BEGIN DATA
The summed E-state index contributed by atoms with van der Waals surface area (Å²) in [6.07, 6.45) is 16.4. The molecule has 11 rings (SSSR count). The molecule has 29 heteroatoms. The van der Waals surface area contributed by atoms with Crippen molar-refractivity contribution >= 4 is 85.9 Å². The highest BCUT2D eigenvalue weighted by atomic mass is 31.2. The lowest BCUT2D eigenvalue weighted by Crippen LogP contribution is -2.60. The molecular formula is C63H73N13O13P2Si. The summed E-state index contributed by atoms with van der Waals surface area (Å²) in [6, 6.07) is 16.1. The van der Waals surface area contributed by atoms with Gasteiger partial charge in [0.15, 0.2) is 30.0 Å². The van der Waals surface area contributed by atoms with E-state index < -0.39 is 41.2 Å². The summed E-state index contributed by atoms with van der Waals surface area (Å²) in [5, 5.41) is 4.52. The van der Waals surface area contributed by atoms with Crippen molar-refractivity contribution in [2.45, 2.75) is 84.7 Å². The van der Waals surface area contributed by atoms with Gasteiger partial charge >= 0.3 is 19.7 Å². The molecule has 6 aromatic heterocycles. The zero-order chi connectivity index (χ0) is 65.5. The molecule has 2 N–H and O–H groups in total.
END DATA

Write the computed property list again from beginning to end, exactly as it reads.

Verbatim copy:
The summed E-state index contributed by atoms with van der Waals surface area (Å²) in [6.07, 6.45) is 16.4. The molecule has 11 rings (SSSR count). The molecule has 29 heteroatoms. The van der Waals surface area contributed by atoms with Crippen molar-refractivity contribution >= 4 is 85.9 Å². The highest BCUT2D eigenvalue weighted by atomic mass is 31.2. The lowest BCUT2D eigenvalue weighted by Crippen LogP contribution is -2.60. The molecular formula is C63H73N13O13P2Si. The summed E-state index contributed by atoms with van der Waals surface area (Å²) in [6, 6.07) is 16.1. The van der Waals surface area contributed by atoms with Gasteiger partial charge in [0.15, 0.2) is 30.0 Å². The van der Waals surface area contributed by atoms with E-state index < -0.39 is 41.2 Å². The summed E-state index contributed by atoms with van der Waals surface area (Å²) in [5, 5.41) is 4.52. The van der Waals surface area contributed by atoms with Crippen molar-refractivity contribution in [2.45, 2.75) is 84.7 Å². The van der Waals surface area contributed by atoms with Gasteiger partial charge >= 0.3 is 19.7 Å². The molecule has 6 aromatic heterocycles. The zero-order chi connectivity index (χ0) is 65.5. The molecule has 2 N–H and O–H groups in total.